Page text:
"The hall became quiet, and after a moment Hrothgar spoke,"

Post by me up at the Salon, about Grendel (the novel, not the comic).

Saturday, September 18, 2004 


Oddly enough, the middle bits of Petey Pablo's "Freek-A-Leek" make me think he might have heard Sonic Youth's "Swimsuit Issue" and found it hilarious. My conscience aside, I still prefer "Freek-A-Leek" (but not as much as "Goodies").


Science vs. fundamentalism

The great Umberto Eco on fallibilism.



While poking around my hard drive I found the following saved from a few years back. I ran into it in first year and liked some of what was in it, but reading it today was kind of creepy - some bits are a tad trite, and certainly all of it doesn't apply, but mostly it sums up what I've been feeling the past few weeks. A few especially on-point parts have been bolded.

The usual caveat applies to people who know me; if you tihnk I'm referring to you and it's bad, you're probably wrong; if you think I'm referring to you and it's good, you're probably right.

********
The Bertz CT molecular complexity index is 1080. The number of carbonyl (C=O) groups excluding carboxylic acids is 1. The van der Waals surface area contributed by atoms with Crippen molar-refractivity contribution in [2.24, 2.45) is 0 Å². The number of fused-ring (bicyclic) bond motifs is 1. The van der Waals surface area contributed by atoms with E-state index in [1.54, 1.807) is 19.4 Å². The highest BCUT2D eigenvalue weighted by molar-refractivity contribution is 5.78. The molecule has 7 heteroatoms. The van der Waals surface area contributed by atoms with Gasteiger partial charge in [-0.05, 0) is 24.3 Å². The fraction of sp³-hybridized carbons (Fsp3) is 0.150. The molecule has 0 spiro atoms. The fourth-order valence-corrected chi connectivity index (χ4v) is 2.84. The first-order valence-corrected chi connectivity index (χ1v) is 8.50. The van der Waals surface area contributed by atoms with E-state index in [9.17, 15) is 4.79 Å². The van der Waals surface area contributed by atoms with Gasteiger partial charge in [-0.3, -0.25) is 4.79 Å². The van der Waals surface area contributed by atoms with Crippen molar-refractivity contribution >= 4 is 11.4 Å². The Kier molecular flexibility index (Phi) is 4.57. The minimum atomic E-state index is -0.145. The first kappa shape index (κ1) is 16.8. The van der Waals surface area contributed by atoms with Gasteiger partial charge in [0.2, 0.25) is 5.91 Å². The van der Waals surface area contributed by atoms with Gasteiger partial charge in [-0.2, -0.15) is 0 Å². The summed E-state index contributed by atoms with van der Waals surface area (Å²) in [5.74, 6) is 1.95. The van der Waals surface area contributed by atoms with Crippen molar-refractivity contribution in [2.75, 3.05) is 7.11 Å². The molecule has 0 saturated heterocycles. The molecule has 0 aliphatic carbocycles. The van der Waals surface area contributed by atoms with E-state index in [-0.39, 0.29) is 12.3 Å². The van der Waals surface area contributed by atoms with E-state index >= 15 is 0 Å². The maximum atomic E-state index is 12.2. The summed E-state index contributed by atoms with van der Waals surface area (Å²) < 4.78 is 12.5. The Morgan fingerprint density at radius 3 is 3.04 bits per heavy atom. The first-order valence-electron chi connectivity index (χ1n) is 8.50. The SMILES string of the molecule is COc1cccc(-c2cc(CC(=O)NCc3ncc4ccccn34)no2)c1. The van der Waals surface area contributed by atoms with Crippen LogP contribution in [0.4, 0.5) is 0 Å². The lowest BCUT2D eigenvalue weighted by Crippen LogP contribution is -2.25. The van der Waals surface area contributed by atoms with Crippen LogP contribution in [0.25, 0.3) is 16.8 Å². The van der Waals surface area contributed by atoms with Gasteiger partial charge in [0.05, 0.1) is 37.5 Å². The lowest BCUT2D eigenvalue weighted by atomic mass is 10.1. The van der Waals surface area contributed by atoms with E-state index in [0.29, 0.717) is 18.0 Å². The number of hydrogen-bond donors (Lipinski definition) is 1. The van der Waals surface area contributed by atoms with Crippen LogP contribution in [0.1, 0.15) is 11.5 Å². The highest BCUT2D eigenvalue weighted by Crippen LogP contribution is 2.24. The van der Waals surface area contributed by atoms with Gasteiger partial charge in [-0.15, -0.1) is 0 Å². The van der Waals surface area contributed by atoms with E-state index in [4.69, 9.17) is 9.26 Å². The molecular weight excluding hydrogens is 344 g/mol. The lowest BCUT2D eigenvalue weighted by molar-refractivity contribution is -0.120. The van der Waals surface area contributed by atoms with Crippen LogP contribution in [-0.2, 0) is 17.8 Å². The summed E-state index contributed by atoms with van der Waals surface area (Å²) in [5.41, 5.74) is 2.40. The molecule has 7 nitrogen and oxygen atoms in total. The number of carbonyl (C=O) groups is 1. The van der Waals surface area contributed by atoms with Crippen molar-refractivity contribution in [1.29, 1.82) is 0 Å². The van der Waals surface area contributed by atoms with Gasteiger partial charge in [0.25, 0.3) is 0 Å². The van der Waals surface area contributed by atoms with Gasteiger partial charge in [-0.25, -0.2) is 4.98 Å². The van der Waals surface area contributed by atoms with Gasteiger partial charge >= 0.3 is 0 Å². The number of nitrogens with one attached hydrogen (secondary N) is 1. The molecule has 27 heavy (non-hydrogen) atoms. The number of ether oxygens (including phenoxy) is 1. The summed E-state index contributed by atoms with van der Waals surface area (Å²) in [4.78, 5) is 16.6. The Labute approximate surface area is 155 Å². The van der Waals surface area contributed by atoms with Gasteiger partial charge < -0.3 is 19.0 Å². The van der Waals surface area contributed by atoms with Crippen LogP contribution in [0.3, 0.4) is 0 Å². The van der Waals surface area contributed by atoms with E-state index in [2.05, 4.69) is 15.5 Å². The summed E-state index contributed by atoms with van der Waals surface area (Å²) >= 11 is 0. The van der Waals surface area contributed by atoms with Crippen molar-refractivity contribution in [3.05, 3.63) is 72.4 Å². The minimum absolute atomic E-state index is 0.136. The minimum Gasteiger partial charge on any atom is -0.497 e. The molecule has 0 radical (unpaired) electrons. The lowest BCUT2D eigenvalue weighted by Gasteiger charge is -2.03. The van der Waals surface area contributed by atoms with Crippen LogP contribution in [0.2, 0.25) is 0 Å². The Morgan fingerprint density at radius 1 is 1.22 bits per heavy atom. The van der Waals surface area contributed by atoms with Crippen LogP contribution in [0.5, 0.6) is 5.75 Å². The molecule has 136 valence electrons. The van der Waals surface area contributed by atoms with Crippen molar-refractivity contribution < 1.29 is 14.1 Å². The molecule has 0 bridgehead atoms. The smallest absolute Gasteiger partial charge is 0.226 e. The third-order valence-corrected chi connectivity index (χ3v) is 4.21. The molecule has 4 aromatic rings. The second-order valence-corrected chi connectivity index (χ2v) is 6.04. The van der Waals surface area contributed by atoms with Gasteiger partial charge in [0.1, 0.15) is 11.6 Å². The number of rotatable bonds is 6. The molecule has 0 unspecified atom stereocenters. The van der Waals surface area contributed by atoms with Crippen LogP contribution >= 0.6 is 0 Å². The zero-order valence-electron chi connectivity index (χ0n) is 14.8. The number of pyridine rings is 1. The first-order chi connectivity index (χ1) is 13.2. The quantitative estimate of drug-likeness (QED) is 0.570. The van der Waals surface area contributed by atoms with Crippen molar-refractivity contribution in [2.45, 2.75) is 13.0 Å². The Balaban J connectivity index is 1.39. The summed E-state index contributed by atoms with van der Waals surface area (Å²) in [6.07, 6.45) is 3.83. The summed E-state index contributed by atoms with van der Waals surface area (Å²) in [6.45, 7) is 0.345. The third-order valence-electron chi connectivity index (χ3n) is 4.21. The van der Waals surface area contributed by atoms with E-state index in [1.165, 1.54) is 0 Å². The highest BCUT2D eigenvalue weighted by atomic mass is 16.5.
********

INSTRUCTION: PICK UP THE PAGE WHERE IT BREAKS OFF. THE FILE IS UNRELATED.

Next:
"They call it the 'Quarter-life Crisis'. It is when you stop going along with the crowd and start realizing that there are a lot of things about yourself that you didn't know and may not like.

You start feeling insecure and wonder where you will be in a year or two, but then get hot and scared because you barely know where you are now.

You start realizing that people are selfish and that, maybe, those friends that you thought you were so close to aren't exactly the greatest people you have ever met and the people you have lost touch with are some of the most important ones.

What you do not realize is that they are realizing that too and are not really cold or catty or mean or insincere, but that they are as confused as you are.

You look at your job you have right now. It is not even close to what you thought you would be doing or maybe you are looking for one and realizing that you are going to have to start at the bottom and that is scary.

You miss the comforts of home, and will soon miss the ones of university or college as well.

You miss the safety of groups, of socializing with the same people on a constant basis. But then you realize that maybe that weren't so great after all.

You are beginning to understand yourself and what you want and do not want. Your opinions have gotten stronger.